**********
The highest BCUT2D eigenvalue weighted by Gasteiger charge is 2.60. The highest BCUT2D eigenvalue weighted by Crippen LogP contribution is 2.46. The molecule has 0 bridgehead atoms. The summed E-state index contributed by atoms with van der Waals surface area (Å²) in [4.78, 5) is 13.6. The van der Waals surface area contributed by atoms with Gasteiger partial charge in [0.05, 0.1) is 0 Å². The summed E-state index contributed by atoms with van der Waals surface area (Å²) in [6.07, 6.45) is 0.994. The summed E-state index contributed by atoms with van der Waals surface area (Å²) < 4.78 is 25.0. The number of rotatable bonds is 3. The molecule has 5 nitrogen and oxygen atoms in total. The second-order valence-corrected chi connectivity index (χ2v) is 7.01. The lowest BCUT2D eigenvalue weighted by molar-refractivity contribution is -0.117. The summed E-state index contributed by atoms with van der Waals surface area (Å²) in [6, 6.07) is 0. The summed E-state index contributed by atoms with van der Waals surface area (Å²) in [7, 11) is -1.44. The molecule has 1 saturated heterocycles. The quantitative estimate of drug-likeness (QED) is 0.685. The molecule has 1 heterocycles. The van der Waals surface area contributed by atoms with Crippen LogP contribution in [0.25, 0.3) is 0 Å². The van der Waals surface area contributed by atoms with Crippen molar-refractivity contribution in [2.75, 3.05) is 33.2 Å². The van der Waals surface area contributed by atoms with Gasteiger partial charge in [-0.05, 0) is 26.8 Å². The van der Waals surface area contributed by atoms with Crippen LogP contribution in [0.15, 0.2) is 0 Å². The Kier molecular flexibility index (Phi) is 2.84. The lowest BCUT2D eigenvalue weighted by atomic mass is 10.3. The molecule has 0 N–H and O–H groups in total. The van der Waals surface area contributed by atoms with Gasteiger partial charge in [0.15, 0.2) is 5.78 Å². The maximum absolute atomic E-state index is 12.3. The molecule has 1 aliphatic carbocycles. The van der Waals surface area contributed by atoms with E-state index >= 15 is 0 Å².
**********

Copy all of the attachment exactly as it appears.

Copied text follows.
The highest BCUT2D eigenvalue weighted by Gasteiger charge is 2.60. The highest BCUT2D eigenvalue weighted by Crippen LogP contribution is 2.46. The molecule has 0 bridgehead atoms. The summed E-state index contributed by atoms with van der Waals surface area (Å²) in [4.78, 5) is 13.6. The van der Waals surface area contributed by atoms with Gasteiger partial charge in [0.05, 0.1) is 0 Å². The summed E-state index contributed by atoms with van der Waals surface area (Å²) in [6.07, 6.45) is 0.994. The summed E-state index contributed by atoms with van der Waals surface area (Å²) < 4.78 is 25.0. The number of rotatable bonds is 3. The molecule has 5 nitrogen and oxygen atoms in total. The second-order valence-corrected chi connectivity index (χ2v) is 7.01. The lowest BCUT2D eigenvalue weighted by molar-refractivity contribution is -0.117. The summed E-state index contributed by atoms with van der Waals surface area (Å²) in [6, 6.07) is 0. The summed E-state index contributed by atoms with van der Waals surface area (Å²) in [7, 11) is -1.44. The molecule has 1 saturated heterocycles. The quantitative estimate of drug-likeness (QED) is 0.685. The molecule has 1 heterocycles. The van der Waals surface area contributed by atoms with Crippen LogP contribution in [0.25, 0.3) is 0 Å². The van der Waals surface area contributed by atoms with Crippen molar-refractivity contribution in [2.75, 3.05) is 33.2 Å². The van der Waals surface area contributed by atoms with Gasteiger partial charge in [-0.05, 0) is 26.8 Å². The van der Waals surface area contributed by atoms with Crippen LogP contribution in [0.15, 0.2) is 0 Å². The Kier molecular flexibility index (Phi) is 2.84. The lowest BCUT2D eigenvalue weighted by atomic mass is 10.3. The molecule has 0 N–H and O–H groups in total. The van der Waals surface area contributed by atoms with Gasteiger partial charge in [0.15, 0.2) is 5.78 Å². The maximum absolute atomic E-state index is 12.3. The molecule has 1 aliphatic carbocycles. The van der Waals surface area contributed by atoms with E-state index >= 15 is 0 Å².